Cite This Page:

Virginia Commonwealth University. "Molecules With Interesting Anti-clotting Properties Discovered." ScienceDaily. ScienceDaily, 14 November 2007. <www.sciencedaily.com/releases/2007/11/071108130201.htm>.
Virginia Commonwealth University. (2007, November 14). Molecules With Interesting Anti-clotting Properties Discovered. ScienceDaily. Retrieved July 31, 2014 from www.sciencedaily.com/releases/2007/11/071108130201.htm
Virginia Commonwealth University. "Molecules With Interesting Anti-clotting Properties Discovered." ScienceDaily. www.sciencedaily.com/releases/2007/11/071108130201.htm (accessed July 31, 2014).

Share This




More Health & Medicine News

Thursday, July 31, 2014

Featured Research

from universities, journals, and other organizations


Featured Videos

from AP, Reuters, AFP, and other news services

House Republicans Vote to Sue Obama Over Healthcare Law

House Republicans Vote to Sue Obama Over Healthcare Law

Reuters - US Online Video (July 31, 2014) The Republican-led House of Representatives votes to sue President Obama, accusing him of overstepping his executive authority in making changes to the Affordable Care Act. Mana Rabiee reports. Video provided by Reuters
Powered by NewsLook.com
Despite Health Questions, E-Cigs Are Beneficial: Study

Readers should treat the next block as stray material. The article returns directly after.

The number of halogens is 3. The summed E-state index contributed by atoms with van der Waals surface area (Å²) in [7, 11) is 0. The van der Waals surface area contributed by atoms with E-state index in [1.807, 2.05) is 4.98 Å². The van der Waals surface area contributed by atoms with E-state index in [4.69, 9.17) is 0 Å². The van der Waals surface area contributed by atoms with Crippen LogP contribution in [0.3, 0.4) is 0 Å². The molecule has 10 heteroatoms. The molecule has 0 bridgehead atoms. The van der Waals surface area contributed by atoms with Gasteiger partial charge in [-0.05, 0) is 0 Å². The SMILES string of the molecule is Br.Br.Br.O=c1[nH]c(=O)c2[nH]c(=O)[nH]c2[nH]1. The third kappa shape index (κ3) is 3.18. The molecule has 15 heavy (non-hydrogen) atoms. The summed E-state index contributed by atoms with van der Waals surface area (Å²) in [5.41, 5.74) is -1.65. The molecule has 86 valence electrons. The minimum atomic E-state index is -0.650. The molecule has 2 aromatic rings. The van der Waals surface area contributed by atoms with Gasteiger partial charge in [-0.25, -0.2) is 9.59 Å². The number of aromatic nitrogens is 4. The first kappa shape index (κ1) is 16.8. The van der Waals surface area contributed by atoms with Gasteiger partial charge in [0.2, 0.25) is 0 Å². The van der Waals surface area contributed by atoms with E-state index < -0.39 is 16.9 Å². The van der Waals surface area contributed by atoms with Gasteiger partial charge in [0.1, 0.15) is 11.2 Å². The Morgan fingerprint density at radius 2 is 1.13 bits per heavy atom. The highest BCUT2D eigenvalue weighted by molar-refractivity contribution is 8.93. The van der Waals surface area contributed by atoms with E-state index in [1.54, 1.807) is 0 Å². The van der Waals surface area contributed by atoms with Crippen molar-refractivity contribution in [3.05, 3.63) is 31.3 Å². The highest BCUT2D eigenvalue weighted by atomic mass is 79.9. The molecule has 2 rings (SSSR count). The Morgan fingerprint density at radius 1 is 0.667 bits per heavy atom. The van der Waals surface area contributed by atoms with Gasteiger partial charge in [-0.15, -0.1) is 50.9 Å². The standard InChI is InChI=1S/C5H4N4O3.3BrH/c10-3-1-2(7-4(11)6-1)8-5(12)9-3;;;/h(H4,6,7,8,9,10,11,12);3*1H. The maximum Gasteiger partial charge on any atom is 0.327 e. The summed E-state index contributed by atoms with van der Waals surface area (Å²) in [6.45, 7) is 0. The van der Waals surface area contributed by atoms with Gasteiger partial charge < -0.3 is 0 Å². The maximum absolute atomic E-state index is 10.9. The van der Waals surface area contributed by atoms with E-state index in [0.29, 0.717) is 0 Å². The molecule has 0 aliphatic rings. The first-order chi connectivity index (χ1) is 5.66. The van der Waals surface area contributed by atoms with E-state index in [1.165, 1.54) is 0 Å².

Despite Health Questions, E-Cigs Are Beneficial: Study

Newsy (July 31, 2014) Citing 81 previous studies, new research out of London suggests the benefits of smoking e-cigarettes instead of regular ones outweighs the risks. Video provided by Newsy
Powered by NewsLook.com
Dangerous Bacteria Kills One in Florida

Dangerous Bacteria Kills One in Florida

AP (July 31, 2014) Sarasota County, Florida health officials have issued a warning against eating raw oysters and exposing open wounds to coastal and inland waters after a dangerous bacteria killed one person and made another sick. (July 31) Video provided by AP
Powered by NewsLook.com
Health Insurers' Profits Slide

Health Insurers' Profits Slide

Reuters - Business Video Online (July 30, 2014) Obamacare-related costs were said to be behind the profit plunge at Wellpoint and Humana, but Wellpoint sees the new exchanges boosting its earnings for the full year. Fred Katayama reports. Video provided by Reuters
Powered by NewsLook.com

Search ScienceDaily

Number of stories in archives: 140,361

Find with keyword(s):
Enter a keyword or phrase to search ScienceDaily for related topics and research stories.

Save/Print:
Share:

Breaking News:
from the past week

In Other News

... from NewsDaily.com

Science News

Health News

Environment News

Technology News



    Save/Print:
    Share:

    Free Subscriptions


    Get the latest science news with ScienceDaily's free email newsletters, updated daily and weekly. Or view hourly updated newsfeeds in your RSS reader:

    Get Social & Mobile


    Keep up to date with the latest news from ScienceDaily via social networks and mobile apps:

    Have Feedback?


    Tell us what you think of ScienceDaily -- we welcome both positive and negative comments. Have any problems using the site? Questions?
    Mobile: iPhone Android Web
    Follow: Facebook Twitter Google+
    Subscribe: RSS Feeds Email Newsletters
    Latest Headlines Health & Medicine Mind & Brain Space & Time Matter & Energy Computers & Math Plants & Animals Earth & Climate Fossils & Ruins